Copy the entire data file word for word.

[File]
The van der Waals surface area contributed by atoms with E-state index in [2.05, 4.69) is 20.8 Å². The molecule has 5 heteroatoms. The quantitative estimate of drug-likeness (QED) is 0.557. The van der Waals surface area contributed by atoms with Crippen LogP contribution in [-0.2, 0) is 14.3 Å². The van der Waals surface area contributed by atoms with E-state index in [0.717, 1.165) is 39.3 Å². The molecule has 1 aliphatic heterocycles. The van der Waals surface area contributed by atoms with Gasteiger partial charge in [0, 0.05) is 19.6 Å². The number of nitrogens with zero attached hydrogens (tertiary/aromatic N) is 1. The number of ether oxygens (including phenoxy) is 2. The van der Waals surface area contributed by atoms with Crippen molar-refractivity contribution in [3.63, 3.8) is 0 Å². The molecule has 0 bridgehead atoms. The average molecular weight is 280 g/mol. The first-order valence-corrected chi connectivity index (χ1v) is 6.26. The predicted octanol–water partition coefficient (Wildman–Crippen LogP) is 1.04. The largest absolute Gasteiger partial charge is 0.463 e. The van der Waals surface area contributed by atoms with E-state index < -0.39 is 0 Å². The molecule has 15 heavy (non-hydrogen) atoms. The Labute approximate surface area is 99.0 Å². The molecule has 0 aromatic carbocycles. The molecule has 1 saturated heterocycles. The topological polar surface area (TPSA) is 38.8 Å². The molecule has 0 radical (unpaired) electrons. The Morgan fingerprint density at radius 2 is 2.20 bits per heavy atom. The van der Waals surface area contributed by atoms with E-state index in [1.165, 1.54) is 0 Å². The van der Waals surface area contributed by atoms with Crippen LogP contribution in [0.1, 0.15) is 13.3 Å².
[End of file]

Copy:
The van der Waals surface area contributed by atoms with E-state index in [2.05, 4.69) is 20.8 Å². The molecule has 5 heteroatoms. The quantitative estimate of drug-likeness (QED) is 0.557. The van der Waals surface area contributed by atoms with Crippen LogP contribution in [-0.2, 0) is 14.3 Å². The van der Waals surface area contributed by atoms with E-state index in [0.717, 1.165) is 39.3 Å². The molecule has 1 aliphatic heterocycles. The van der Waals surface area contributed by atoms with Gasteiger partial charge in [0, 0.05) is 19.6 Å². The number of nitrogens with zero attached hydrogens (tertiary/aromatic N) is 1. The number of ether oxygens (including phenoxy) is 2. The van der Waals surface area contributed by atoms with Crippen molar-refractivity contribution in [3.63, 3.8) is 0 Å². The molecule has 0 bridgehead atoms. The average molecular weight is 280 g/mol. The first-order valence-corrected chi connectivity index (χ1v) is 6.26. The predicted octanol–water partition coefficient (Wildman–Crippen LogP) is 1.04. The largest absolute Gasteiger partial charge is 0.463 e. The van der Waals surface area contributed by atoms with E-state index < -0.39 is 0 Å². The molecule has 15 heavy (non-hydrogen) atoms. The Labute approximate surface area is 99.0 Å². The molecule has 0 aromatic carbocycles. The molecule has 1 saturated heterocycles. The topological polar surface area (TPSA) is 38.8 Å². The molecule has 0 radical (unpaired) electrons. The Morgan fingerprint density at radius 2 is 2.20 bits per heavy atom. The van der Waals surface area contributed by atoms with E-state index in [1.165, 1.54) is 0 Å². The van der Waals surface area contributed by atoms with Crippen LogP contribution in [0.1, 0.15) is 13.3 Å².